This is a guest blog entry written by Elena Ikeocha. If you want to read more stories, visit viterbiadmission.usc.edu/blacklives.
Hello there! My name is Elena and I am a senior studying chemical engineering here at USC. Prior to coming to USC, I lived in Delaware, where my family has resided since 2012. I am an immigrant from Nigeria who came to the US in 2008. If I had to experience a culture shock it would be in those first few years of my time in the U.S.
Being Nigerian, and an immigrant in a new country I learned how to assimilate really quickly. That tied with my family’s constant relocation, to different states from 2008-2012, meant that I had gotten really good at being comfortable in seemingly unfamiliar situations. I learned how to go with the flow and how to make the best of what I am given. It was with this mindset and experience that I found it easier to go to USC, which was not only in a different state from where I’m used to but also on a different coast.
USC is not the first predominantly white institution I have been a part of. In my mom’s quest to provide a better life for my siblings and me here within the united states, she enrolled us in private school. At the private school, I went to from 6th grade till 8th grade my siblings and I made up between 50%-75% of the entire black population at any one point of my time there. With that, I had grown used to being the only person that looked like me in a room, or even within a school which is sad to say. Coming to USC was slightly different than my middle school in that there are more black people that go here, but also not that different as I have been the only black person, not even female in my classes. I didn’t notice at first because that situation wasn’t new to me. But at the same time, I never felt left out and ostracized because there are plenty of other women of color within my major.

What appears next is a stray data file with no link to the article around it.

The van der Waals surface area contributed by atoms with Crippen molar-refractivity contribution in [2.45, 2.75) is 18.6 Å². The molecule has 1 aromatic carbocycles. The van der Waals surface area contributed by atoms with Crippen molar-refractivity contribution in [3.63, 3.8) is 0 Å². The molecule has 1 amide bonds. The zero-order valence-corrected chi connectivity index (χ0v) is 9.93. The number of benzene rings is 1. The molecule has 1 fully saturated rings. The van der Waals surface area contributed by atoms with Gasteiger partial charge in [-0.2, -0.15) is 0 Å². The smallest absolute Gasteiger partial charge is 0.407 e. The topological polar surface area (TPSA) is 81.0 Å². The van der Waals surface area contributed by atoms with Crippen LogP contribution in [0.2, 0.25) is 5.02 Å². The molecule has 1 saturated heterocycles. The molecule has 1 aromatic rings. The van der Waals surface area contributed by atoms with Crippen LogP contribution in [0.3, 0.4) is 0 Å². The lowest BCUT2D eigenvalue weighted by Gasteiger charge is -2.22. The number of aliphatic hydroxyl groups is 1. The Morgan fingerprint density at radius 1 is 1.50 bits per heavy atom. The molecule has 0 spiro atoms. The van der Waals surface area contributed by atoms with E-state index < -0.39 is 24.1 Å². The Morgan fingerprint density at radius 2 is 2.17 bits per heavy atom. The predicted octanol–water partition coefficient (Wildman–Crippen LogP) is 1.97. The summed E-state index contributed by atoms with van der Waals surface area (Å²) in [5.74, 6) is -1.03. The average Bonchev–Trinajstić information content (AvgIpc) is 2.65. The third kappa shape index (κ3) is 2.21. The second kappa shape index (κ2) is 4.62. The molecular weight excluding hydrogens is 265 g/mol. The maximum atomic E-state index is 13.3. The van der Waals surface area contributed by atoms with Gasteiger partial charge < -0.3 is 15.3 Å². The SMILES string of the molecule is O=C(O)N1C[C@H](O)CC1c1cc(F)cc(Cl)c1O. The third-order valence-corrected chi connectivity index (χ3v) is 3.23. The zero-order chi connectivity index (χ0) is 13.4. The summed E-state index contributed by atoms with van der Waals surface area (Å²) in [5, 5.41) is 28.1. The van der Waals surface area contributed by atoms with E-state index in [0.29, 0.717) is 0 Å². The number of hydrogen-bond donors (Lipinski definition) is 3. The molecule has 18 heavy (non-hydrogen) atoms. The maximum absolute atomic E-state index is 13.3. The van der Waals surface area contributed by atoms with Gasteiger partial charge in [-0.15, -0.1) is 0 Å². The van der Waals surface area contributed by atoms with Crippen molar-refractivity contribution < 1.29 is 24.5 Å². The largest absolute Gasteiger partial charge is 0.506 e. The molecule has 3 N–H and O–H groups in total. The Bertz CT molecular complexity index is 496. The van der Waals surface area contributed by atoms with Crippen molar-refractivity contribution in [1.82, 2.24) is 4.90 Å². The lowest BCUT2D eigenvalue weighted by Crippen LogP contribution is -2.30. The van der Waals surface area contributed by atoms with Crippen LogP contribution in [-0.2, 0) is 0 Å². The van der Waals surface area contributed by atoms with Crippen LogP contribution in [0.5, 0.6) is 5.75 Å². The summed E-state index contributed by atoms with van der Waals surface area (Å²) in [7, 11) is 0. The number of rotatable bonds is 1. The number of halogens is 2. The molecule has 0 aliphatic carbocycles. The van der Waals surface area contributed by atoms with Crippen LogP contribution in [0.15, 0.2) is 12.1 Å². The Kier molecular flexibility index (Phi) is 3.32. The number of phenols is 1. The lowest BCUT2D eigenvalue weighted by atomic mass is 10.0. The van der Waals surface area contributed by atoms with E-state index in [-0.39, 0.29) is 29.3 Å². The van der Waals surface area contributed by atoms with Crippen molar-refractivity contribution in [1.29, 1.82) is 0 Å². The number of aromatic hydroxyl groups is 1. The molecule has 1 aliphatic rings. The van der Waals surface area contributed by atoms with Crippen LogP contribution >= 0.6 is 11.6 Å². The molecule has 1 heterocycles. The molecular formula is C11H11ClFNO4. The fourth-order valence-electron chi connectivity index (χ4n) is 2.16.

The diversity in general that I found at USC, is higher on average than I would have found at some of the other universities I was interested in on the east coast. Although I am the only black person in my class, I am not the only female nor are there few females. Viterbi surprised me by having so many females in engineering. I was truly expecting to be one of the few girls if not the only girl in my class, which is how it would have been if I had chosen any other engineering school. For that I am grateful.
I came into college secure in my heritage and who I am because I am an immigrant with a large family. I was instilled different doctrines than other Americans and found that versatility not only in thinking, but also in my approach to new people, new states, and new countries are what makes me different. I have been in many situations where I am the only black person, the only female, the only immigrant, etc and it has only made me stronger.
I am glad that throughout high school and my time here in Viterbi that I have gained a plethora of diverse friendships with people who have been in similar situations, or who haven’t been but are open in their mindset to new things.